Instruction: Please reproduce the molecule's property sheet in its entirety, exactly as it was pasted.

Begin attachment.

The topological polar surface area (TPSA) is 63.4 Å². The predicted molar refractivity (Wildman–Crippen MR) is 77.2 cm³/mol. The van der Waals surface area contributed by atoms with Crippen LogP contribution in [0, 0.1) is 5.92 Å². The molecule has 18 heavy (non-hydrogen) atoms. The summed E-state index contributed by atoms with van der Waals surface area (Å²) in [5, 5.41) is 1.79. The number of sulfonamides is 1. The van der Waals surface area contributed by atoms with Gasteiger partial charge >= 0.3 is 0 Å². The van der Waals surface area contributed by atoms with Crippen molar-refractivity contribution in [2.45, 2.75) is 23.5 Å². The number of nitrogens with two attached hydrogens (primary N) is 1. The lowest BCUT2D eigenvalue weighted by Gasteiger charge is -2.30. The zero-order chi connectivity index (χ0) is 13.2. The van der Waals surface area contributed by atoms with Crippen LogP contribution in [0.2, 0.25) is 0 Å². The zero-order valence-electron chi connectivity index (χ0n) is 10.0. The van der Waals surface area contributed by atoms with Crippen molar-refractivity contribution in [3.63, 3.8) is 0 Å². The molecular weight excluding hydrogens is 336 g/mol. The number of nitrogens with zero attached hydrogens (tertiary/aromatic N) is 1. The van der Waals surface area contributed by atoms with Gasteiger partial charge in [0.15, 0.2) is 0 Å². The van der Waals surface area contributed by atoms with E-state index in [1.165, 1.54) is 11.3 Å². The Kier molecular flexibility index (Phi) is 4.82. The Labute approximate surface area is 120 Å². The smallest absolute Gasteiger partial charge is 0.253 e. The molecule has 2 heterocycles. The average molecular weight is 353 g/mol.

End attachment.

The topological polar surface area (TPSA) is 63.4 Å². The predicted molar refractivity (Wildman–Crippen MR) is 77.2 cm³/mol. The van der Waals surface area contributed by atoms with Crippen LogP contribution in [0, 0.1) is 5.92 Å². The molecule has 18 heavy (non-hydrogen) atoms. The summed E-state index contributed by atoms with van der Waals surface area (Å²) in [5, 5.41) is 1.79. The number of sulfonamides is 1. The van der Waals surface area contributed by atoms with Gasteiger partial charge >= 0.3 is 0 Å². The van der Waals surface area contributed by atoms with Crippen molar-refractivity contribution in [2.45, 2.75) is 23.5 Å². The number of nitrogens with two attached hydrogens (primary N) is 1. The lowest BCUT2D eigenvalue weighted by Gasteiger charge is -2.30. The zero-order chi connectivity index (χ0) is 13.2. The van der Waals surface area contributed by atoms with Crippen LogP contribution in [0.2, 0.25) is 0 Å². The zero-order valence-electron chi connectivity index (χ0n) is 10.0. The van der Waals surface area contributed by atoms with Crippen molar-refractivity contribution in [3.63, 3.8) is 0 Å². The molecular weight excluding hydrogens is 336 g/mol. The number of nitrogens with zero attached hydrogens (tertiary/aromatic N) is 1. The van der Waals surface area contributed by atoms with Gasteiger partial charge in [0.15, 0.2) is 0 Å². The van der Waals surface area contributed by atoms with E-state index in [1.165, 1.54) is 11.3 Å². The Kier molecular flexibility index (Phi) is 4.82. The Labute approximate surface area is 120 Å². The smallest absolute Gasteiger partial charge is 0.253 e. The molecule has 2 heterocycles. The average molecular weight is 353 g/mol.